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 Southern Auto Corridor News

May 19, 2008

Alabama a Done Deal for Volkswagen?

On Saturday, May 17, 2008, heard from an anonymous yet reliable source that Volkswagen will choose Limestone County, Ala. for its first U.S. plant in 20 years. The source is the same person who tipped us off about Kia picking West Point, Ga. for its first North American assembly plant and Hyundai choosing Montgomery, Ala. for its first plant. At the time of the Kia prediction two years ago, after hearing from our source, even the Atlanta Journal Constitution had no idea the Korean automaker was even looking in Georgia.

Both the Kia and Hyundai predictions were correct and and Southern Business & Development magazine were the first media outlets worldwide to report the sites of both projects. Other sources and simple common sense were responsible for SB&D and correctly picking the sites for Mercedes-Benz in 1993, Toyota in San Antonio in 2003 and Nissan in Canton, Miss. in 2000. Note that we incorrectly picked the sites for Honda in 1999 (but got the state right) and Toyota last year in Blue Springs, Miss.

While this particular source has been dead-on each time, did its due diligence and checked out other sources before publishing the Kia and Hyundai predictions. The difference between the Volkswagen site pick and Kia's and Hyundai's is that the source informed us during a weekday regarding those two Korean-based assembly plants. This time (the Volkswagen search) we were contacted by our source on a Saturday.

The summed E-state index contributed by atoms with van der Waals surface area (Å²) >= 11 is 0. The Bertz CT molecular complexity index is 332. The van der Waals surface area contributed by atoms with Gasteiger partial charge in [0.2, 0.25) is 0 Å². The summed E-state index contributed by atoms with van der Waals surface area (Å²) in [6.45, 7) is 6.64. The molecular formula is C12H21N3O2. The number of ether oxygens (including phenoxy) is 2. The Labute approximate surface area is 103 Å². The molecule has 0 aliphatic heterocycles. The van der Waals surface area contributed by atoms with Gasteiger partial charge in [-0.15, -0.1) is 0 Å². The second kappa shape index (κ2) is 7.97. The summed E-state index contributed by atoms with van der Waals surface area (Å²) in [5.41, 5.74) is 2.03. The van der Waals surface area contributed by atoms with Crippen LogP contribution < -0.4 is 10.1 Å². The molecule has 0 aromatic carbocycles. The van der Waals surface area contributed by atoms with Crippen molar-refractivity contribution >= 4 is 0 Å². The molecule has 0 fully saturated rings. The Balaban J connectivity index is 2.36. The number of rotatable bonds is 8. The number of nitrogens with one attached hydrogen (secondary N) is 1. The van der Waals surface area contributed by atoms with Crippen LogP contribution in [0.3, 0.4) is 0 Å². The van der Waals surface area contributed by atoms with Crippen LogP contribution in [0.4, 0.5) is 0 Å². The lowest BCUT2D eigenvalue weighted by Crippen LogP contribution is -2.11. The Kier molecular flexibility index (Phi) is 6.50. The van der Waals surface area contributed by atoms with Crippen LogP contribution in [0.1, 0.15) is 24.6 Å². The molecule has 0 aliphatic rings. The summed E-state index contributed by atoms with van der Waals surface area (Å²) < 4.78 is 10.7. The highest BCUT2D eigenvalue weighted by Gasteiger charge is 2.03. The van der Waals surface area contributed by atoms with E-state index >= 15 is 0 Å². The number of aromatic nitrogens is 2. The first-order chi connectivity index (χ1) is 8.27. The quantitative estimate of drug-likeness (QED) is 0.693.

We will give you further details as we are sure to receive more information today and as the week progresses regarding the Volkswagen project.

Michael Randle

An "Anonymous" Reader Letter

Good afternoon,

I appreciate the cheeky style of your website and agree with most of what you say. I'm gonna have to disagree with you on a few points though.

First the USAF tanker deal was always a "winner take all" program as the support costs for two very different aircraft was no match for any  DOD budget. True, Boeing arrogantly screwed the pooch on a business that was theirs to loose.

Secondly, Honda has not exactly had sterling success with two of their southern locations. Honda South Carolina in Timmonsville, SC was a problem case for many a year and the success of the Honda plant in Lincoln was and is qualified. I've had the Honda purchasing folks tell me that Lincoln (Alabama) would be their last southern location.

Lastly, Michigan away form the "Blue Collar Entitlement Zone" (Flint - Detroit axis) is not rabidly pro-Union. The middle and the west of the state are rather conservative and a good employer has little to fear from unionizing efforts.

I'll be down in Georgia and Alabama next week calling on the Korean folks and I gotta admit I am truly impressed with the south and it's unique ability to keep one foot in the 19th century and one foot well into the 21st. It is an exciting place to be and yet very laid back. I'd appreciate it, should you choose to publish my comment you refer to
your source as Anonymous.


 Southern Business & Development

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